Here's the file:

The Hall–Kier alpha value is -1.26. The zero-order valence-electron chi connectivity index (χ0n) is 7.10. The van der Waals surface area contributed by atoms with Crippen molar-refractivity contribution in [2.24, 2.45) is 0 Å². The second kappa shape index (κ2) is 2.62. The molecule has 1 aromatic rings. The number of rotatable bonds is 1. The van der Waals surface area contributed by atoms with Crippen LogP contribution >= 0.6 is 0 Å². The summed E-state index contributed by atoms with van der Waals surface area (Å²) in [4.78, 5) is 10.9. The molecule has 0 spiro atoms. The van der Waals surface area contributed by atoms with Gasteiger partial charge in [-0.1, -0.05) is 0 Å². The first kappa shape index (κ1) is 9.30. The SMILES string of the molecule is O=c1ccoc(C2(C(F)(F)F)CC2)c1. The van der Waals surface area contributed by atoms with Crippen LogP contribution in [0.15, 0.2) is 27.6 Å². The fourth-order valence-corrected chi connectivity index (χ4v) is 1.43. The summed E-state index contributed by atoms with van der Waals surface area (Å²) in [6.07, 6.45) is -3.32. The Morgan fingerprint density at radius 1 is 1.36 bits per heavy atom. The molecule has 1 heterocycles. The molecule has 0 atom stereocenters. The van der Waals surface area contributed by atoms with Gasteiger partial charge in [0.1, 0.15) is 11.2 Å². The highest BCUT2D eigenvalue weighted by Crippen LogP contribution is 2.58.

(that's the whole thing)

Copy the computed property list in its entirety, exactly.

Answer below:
The Hall–Kier alpha value is -1.26. The zero-order valence-electron chi connectivity index (χ0n) is 7.10. The van der Waals surface area contributed by atoms with Crippen molar-refractivity contribution in [2.24, 2.45) is 0 Å². The second kappa shape index (κ2) is 2.62. The molecule has 1 aromatic rings. The number of rotatable bonds is 1. The van der Waals surface area contributed by atoms with Crippen LogP contribution >= 0.6 is 0 Å². The summed E-state index contributed by atoms with van der Waals surface area (Å²) in [4.78, 5) is 10.9. The molecule has 0 spiro atoms. The van der Waals surface area contributed by atoms with Gasteiger partial charge in [-0.1, -0.05) is 0 Å². The first kappa shape index (κ1) is 9.30. The SMILES string of the molecule is O=c1ccoc(C2(C(F)(F)F)CC2)c1. The van der Waals surface area contributed by atoms with Crippen LogP contribution in [0.15, 0.2) is 27.6 Å². The fourth-order valence-corrected chi connectivity index (χ4v) is 1.43. The summed E-state index contributed by atoms with van der Waals surface area (Å²) in [6.07, 6.45) is -3.32. The Morgan fingerprint density at radius 1 is 1.36 bits per heavy atom. The molecule has 1 heterocycles. The molecule has 0 atom stereocenters. The van der Waals surface area contributed by atoms with Gasteiger partial charge in [0.1, 0.15) is 11.2 Å². The highest BCUT2D eigenvalue weighted by Crippen LogP contribution is 2.58.